Imagine being blessed with the gift of two neighboring properties, each with a century-old summer house in a pastoral 13-acre setting of broad lawns and woodlands nestled between a nature preserve and a saltwater pond.
What would you do with them?
The Oysterponds Historical Society is only too happy to face that question. So far, it has made no decisions.
Two weeks ago, the society became the owner of two properties between the Ruth Oliva Preserve and Dam Pond in East Marion, a bequest from the late Sonja Stein, a longtime summer resident and member of the historical society.
The society is weighing its options on what to do with the land, which at Ms. Stein’s direction must remain in its natural state and cannot be carved up into smaller lots. The organization is also charged with respecting the historical integrity of the two houses.
“We don’t want to close out any options, but we know the properties are important to the community historically and environmentally,” said Ruth Ann Bramson, president of the society’s board of directors. “She has entrusted the society to be good stewards of her beloved estate.”
She called the bequest “the most generous gift the historical society has ever received.”
As new owner of real estate with a tax bill of close to $22,000, the historical society has “to be mindful of the financial realities of owning a property this size with two very sizable homes,” Ms. Bramson said. “But we don’t want to feel rushed. We feel a burden of responsibility to do this right.”
In considering the property’s potential future uses, the society has consulted with the Town of Southold and the Peconic Land Trust.
“We want to carefully consider the full range of possibilities,” Ms. Bramson said.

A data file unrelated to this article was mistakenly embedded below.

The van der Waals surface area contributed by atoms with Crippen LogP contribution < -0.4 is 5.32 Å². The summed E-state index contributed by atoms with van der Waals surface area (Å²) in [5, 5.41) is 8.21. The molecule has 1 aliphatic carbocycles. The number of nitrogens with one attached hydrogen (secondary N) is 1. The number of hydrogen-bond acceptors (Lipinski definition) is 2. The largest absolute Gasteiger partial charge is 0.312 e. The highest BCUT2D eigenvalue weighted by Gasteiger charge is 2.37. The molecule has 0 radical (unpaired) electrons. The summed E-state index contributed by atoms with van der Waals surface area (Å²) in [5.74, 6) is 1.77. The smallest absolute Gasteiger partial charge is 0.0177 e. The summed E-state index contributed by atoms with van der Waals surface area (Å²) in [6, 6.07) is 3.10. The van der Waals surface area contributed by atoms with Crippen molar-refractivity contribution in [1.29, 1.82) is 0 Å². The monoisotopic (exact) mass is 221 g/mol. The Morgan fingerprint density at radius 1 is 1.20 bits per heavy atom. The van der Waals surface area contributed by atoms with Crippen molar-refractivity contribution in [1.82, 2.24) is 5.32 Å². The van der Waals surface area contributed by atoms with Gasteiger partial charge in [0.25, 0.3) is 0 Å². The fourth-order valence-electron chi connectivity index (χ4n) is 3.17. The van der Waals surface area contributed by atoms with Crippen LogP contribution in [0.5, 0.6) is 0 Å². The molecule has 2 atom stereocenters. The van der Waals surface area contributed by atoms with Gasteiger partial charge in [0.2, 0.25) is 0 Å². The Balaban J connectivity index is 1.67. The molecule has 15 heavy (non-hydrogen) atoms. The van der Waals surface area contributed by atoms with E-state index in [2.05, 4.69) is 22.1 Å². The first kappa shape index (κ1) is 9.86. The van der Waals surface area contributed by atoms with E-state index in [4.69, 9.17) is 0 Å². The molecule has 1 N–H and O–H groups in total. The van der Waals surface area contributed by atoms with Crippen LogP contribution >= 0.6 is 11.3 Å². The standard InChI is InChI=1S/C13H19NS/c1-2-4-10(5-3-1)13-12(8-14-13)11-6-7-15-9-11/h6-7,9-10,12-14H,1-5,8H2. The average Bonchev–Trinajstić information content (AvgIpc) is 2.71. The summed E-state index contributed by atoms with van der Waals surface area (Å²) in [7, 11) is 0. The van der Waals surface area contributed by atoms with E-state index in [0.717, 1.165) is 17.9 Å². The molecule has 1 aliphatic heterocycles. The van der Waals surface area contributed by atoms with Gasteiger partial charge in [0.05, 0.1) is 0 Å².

Ms. Stein, who was born in Germany and came to the U.S. as a young adult, became a seasonal East Marion resident in 1971. She and her husband, Walter, owned a tool and die company and lived in the Manhasset area in Nassau County. The couple did not have children and Ms. Stein was without surviving relatives when she died in 2009 at age 82.
Ms. Stein had a few conversations with society officials about leaving the property to the organization in her will. But the group did not learn of the gift until after she died. The estate was only recently settled, said Ms. Bramson.
Ms. Stein acquired the westernmost property, previously owned by the Ward family, in 1971. She purchased the adjoining parcel, once the home of the Reybine family, in the late 1980s.
“Both houses are interesting examples of the type of homes that wealthy people built out here at the turn of the century as they became seasonal residents,” said Ms, Bramson.
The Ward house was built in 1896 and the Reybine house in 1900. Both are listed as historic structures by the Society for the Preservation of Long Island Antiquities.
Orient resident Ted Webb, who grew up in the area and is a historical society member, recalled spending time with the Reybines in his youth.
“They called their property ‘Skunk’s Misery,’ he said. “I don’t know why they called it that.”
When they went swimming in Dam Pond, the Reybine children jumped off a small dock, which they called the Skunk’s Misery Yacht Club, Mr. Webb recalled.
“Back in those days, there weren’t so many tall trees and you could look out across the bay all the way to Orient,” said Mr. Webb.
Early photos of the Ward house show it was “quite a stately home,” he said. He added that Ms. Stein was very closely involved in the restoration of the adjacent carriage house.
Both houses have been vacant for several years.